The Willingness-to-pay for work/family policies: A study of teachers
AbstractRecent evidence suggests that employers and employees may benefit from work/family policies and that even non-beneficiaries may support such policies. The authors posit that these policies generate not only "use" values (values for those who rely on them), but also, based on a particular norm of social justice, "need" values (values received by all individuals, regardless of expectations of direct benefit). Combining the median voter model with the contingent valuation method, which was designed to measure the willingness-to-pay for environmental goods such as national parks, the authors capture the willingness-to-pay for seven distinct work/family policies within a sample of 343 public, elementary school teachers. The results suggest that referenda to initiate work/family policies in exchange for payroll deductions from teachers would pass, depending on the specific deduction. Even respondents with no expectation of direct benefit may place a positive value on the policies, consistent with the notion of "need" values. (Author's abstract.)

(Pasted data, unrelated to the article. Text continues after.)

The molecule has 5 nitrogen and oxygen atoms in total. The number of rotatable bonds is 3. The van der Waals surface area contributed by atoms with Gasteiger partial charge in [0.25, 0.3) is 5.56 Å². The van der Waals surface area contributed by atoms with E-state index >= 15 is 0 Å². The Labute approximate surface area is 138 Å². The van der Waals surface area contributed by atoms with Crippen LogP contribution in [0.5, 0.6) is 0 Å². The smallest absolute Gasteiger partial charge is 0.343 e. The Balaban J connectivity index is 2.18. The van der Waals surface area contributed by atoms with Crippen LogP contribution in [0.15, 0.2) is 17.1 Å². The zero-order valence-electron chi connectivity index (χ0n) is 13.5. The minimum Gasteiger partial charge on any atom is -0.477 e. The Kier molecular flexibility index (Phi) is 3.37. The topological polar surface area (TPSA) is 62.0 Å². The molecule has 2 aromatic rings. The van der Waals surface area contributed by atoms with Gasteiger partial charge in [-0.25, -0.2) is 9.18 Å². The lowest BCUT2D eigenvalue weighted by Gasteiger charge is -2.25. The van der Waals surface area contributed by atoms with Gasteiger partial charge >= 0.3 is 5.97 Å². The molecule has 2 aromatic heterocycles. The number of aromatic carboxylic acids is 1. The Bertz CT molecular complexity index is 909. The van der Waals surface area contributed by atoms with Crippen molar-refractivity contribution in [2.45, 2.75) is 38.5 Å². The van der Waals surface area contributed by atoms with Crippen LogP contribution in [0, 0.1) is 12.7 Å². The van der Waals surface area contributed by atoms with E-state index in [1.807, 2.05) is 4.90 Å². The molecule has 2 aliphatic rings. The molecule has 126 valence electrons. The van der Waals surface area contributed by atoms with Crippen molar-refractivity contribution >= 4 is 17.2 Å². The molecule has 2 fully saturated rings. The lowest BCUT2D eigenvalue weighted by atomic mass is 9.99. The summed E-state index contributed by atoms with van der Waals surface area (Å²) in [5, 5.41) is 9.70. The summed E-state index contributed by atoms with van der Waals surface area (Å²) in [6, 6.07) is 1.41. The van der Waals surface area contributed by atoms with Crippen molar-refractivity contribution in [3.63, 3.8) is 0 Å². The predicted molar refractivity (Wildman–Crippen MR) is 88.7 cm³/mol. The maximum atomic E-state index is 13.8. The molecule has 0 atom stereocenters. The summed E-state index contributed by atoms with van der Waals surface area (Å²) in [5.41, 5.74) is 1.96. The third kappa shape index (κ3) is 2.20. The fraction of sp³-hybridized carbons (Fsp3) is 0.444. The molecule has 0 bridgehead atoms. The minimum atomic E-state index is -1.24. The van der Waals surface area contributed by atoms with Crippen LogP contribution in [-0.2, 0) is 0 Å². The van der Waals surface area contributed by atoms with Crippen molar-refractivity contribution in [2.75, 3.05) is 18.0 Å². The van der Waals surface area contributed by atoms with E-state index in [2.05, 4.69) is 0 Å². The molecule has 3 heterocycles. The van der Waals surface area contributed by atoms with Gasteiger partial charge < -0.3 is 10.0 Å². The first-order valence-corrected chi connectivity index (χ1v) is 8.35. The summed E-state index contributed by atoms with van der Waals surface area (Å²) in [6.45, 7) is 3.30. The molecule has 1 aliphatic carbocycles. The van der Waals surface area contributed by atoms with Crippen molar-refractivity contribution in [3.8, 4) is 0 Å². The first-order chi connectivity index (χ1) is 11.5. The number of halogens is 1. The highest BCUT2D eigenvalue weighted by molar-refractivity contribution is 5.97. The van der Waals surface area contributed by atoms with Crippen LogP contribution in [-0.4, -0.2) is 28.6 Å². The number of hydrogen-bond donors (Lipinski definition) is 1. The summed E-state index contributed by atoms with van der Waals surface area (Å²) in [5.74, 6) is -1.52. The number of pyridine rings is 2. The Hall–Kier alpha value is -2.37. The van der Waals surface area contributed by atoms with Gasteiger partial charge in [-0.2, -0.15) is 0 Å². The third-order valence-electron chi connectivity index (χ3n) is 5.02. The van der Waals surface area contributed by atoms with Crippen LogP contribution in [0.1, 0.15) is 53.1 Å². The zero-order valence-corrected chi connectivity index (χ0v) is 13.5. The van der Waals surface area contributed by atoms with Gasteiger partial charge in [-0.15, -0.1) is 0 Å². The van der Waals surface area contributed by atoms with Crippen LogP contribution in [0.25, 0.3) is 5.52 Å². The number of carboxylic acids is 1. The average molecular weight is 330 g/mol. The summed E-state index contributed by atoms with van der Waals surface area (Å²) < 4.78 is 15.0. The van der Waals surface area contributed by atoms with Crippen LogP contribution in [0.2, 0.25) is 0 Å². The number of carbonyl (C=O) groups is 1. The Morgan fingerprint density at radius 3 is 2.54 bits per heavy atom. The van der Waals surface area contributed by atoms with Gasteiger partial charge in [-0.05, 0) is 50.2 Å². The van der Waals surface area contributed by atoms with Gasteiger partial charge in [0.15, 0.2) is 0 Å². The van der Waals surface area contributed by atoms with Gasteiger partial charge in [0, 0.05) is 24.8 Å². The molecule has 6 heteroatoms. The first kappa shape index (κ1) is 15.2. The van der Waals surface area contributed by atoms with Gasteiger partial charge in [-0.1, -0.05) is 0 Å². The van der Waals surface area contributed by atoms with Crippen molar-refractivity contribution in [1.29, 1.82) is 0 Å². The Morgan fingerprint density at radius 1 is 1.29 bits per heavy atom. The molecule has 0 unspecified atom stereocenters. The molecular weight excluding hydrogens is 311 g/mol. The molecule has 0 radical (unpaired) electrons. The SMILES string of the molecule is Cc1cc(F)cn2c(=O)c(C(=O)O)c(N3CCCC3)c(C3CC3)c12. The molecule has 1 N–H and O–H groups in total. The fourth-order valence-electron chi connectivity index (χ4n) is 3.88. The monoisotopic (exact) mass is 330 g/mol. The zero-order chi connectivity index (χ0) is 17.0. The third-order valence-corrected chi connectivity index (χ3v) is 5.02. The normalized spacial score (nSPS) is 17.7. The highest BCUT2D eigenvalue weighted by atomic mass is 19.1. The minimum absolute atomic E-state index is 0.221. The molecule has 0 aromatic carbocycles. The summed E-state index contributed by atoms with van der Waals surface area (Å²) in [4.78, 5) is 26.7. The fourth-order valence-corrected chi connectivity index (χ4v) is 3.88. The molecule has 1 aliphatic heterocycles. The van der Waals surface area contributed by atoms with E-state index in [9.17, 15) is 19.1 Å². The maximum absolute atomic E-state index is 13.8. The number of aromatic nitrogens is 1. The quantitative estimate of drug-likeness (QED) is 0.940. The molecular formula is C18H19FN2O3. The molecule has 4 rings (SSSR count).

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Bibliographic InfoArticle provided by ILR Review, Cornell University, ILR School in its journal ILR Review.
Volume (Year): 55 (2001)
Issue (Month): 1 (October)
Postal: 381 Ives East, Cornell University, Ithaca, NY 14853-3901
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- Blomquist Glenn C. & Troske Kenneth R. & Coomes Paul A. & Jepsen Christopher & Koford Brandon C., 2014.
"Estimating the social value of higher education: willingness to pay for community and technical colleges,"
Journal of Benefit-Cost Analysis, De Gruyter,
De Gruyter, vol. 5(1), pages 39, January.
- Blomquist, Glenn C. & Coomes, Paul A. & Jepsen, Christopher & Koford, Brandon C. & Troske, Kenneth, 2009. "Estimating the Social Value of Higher Education: Willingness to Pay for Community and Technical Colleges," IZA Discussion Papers 4086, Institute for the Study of Labor (IZA).
- John W Budd & Karen Mumford, . "Trade Unions and Family-Friendly Policies in Britian," Discussion Papers, Department of Economics, University of York 01/14, Department of Economics, University of York.
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